Tue 07 Feb 2017
By Jonathan Wood, Manager & Valuer, Norwich office
The market was a fluctuating and unpredictable one in 2016. Events such as Brexit, changes to stamp duty for 2nd home owners and the USA election delivered occasional blips in confidence. In contrast, rock bottom interest rates did encourage first time buyers and investors and therefore the lows were quickly overcome by interesting and unforeseen positive news such as the drop in unemployment figures and growth of the economy.
The key driver for the property market continued to be a lack of fluid supply. The very basic marketing forces of supply and demand had never been more obvious. We regularly had more than one buyer bidding for properties, creating some incredible outcomes for our vendors.
2016 was definitely the year of the ‘serious viewer’ with the ratio of offers from viewings rising all the time. There were very few people out there viewing properties simply ‘on a whim’ – and when people found a property they liked they are quick to act upon it. Norfolk experienced a 10% rise, almost twice as much as the rest of the UK.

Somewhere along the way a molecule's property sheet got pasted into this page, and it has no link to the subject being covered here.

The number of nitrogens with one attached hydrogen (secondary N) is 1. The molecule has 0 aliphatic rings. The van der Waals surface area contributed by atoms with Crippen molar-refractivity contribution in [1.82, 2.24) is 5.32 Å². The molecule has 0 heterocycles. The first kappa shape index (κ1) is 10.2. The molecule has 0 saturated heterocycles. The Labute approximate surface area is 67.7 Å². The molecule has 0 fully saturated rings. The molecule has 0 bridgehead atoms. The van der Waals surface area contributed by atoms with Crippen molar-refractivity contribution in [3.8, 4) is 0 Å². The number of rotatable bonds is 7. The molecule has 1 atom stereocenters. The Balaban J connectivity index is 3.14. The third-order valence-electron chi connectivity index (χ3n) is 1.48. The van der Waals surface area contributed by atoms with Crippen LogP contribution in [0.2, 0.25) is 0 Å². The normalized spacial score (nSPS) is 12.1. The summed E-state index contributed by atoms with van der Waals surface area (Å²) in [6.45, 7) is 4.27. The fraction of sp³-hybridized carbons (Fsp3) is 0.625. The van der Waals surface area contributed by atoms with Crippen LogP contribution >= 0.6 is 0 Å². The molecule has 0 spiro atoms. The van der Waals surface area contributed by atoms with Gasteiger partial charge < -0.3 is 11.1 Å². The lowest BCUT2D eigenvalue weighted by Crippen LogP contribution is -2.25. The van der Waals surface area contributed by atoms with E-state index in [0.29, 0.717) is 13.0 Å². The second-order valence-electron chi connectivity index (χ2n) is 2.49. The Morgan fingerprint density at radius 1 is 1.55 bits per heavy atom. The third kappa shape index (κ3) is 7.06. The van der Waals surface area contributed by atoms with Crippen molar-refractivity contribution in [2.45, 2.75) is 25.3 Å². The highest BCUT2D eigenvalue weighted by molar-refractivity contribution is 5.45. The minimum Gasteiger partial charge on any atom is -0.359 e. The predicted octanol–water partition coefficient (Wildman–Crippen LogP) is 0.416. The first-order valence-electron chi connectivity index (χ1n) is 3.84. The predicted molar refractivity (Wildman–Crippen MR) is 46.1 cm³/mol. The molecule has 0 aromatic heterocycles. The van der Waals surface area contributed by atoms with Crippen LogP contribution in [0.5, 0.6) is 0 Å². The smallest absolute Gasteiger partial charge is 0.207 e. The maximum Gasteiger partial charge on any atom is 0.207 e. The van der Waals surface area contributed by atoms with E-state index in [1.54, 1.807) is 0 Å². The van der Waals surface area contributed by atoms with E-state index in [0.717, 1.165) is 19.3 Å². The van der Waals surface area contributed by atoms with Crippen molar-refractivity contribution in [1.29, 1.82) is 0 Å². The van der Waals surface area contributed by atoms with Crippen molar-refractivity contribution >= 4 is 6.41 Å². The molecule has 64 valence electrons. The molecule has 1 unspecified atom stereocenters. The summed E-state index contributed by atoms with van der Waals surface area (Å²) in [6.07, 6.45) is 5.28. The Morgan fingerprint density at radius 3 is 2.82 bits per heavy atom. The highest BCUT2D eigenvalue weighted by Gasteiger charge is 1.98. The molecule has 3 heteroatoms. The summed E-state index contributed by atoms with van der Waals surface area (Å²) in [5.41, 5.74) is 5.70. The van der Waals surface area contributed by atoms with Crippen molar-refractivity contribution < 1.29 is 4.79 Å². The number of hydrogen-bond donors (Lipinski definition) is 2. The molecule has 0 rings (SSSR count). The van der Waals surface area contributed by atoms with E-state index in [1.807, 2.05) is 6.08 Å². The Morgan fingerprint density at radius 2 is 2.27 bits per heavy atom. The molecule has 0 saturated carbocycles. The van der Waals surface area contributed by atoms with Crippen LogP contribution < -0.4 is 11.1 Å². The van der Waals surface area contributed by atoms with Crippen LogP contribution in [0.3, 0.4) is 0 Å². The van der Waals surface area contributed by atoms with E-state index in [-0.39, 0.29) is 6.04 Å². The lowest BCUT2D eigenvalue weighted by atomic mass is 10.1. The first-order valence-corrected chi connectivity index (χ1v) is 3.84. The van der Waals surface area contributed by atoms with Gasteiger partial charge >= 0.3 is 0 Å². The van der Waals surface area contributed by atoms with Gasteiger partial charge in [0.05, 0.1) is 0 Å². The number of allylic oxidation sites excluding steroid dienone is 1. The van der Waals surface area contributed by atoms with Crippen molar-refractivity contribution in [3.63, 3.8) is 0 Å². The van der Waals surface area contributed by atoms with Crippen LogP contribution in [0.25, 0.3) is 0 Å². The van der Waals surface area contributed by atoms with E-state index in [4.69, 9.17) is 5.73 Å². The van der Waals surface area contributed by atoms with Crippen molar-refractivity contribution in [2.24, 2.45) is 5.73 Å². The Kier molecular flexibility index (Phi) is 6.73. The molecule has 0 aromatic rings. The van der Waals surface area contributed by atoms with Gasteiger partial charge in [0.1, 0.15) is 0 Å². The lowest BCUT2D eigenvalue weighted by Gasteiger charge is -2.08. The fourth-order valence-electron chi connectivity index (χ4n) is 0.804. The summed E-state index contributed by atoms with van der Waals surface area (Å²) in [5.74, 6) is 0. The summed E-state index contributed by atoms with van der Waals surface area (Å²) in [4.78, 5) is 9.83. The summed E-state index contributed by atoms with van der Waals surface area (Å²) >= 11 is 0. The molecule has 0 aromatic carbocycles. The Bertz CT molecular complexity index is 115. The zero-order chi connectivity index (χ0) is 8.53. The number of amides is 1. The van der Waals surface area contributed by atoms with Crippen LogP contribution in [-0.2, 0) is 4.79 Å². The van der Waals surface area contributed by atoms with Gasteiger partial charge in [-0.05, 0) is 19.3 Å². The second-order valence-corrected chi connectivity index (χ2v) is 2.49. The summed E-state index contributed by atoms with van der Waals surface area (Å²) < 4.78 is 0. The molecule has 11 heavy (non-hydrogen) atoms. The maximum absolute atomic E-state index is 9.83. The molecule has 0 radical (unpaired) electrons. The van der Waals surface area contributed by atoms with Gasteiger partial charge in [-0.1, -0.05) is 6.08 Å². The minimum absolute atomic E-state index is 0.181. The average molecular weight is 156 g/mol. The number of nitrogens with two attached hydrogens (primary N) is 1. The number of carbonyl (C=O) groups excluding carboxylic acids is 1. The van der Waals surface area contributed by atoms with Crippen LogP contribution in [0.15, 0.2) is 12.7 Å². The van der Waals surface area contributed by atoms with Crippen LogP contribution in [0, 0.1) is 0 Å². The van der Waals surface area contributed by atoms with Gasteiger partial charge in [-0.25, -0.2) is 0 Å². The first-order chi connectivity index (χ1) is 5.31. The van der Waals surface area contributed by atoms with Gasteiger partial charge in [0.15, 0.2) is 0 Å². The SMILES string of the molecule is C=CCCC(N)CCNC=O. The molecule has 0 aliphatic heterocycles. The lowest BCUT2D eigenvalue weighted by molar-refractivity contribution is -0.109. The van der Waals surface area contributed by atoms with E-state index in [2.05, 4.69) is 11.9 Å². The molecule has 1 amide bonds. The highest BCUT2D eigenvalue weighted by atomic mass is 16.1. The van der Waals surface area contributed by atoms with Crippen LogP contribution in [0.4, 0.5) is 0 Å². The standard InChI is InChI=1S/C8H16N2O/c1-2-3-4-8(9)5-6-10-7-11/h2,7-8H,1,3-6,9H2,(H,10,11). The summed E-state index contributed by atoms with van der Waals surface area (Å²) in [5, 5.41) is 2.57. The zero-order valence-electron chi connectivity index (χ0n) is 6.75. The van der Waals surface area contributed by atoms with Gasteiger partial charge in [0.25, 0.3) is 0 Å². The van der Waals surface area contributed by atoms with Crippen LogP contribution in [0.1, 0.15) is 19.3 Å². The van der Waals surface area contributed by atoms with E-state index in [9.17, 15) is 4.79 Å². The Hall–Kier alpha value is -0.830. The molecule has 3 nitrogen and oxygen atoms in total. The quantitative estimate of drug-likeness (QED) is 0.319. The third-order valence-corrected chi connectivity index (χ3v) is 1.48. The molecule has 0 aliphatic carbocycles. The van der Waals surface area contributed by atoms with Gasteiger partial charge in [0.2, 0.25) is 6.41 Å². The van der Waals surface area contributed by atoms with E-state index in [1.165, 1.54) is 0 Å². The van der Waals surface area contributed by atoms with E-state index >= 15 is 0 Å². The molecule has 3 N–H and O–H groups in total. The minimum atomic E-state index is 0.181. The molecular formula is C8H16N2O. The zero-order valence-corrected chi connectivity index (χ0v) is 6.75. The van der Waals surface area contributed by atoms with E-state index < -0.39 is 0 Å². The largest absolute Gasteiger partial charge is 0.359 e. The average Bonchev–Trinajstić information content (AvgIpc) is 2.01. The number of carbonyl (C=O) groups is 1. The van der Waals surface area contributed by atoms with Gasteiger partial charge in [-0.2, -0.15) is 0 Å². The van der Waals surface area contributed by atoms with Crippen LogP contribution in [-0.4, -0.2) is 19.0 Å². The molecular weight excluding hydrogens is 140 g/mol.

So what will happen in 2017? The analysts predict that prices will increase but at a much slower rate than in 2016. We think it’s unlikely we will see the 10% rise we experienced last year and experts are suggesting a 2% rise is more likely. However, we have no doubt that demand will remain strong across the county.
The desirability of Norwich remains high with good schooling, expansion of some major businesses and the construction of the northern distributor road. For many, Norfolk and Norwich offers a better quality of life. Whenever you see a county or a city experience infrastructure growth, well-known high street names begin appearing and this is a great sign for long term confidence.
Interestingly, in the city in particular, we have seen a rise in the number of out of area buyers buying a property as a second home with a view to relocate in around 5 years’ time despite the stamp duty increase on second homes.
"Thank you Emma and everyone else involved at Sowerbys for your help to achieve the sale. I am sorry it was such a long drawn out affair."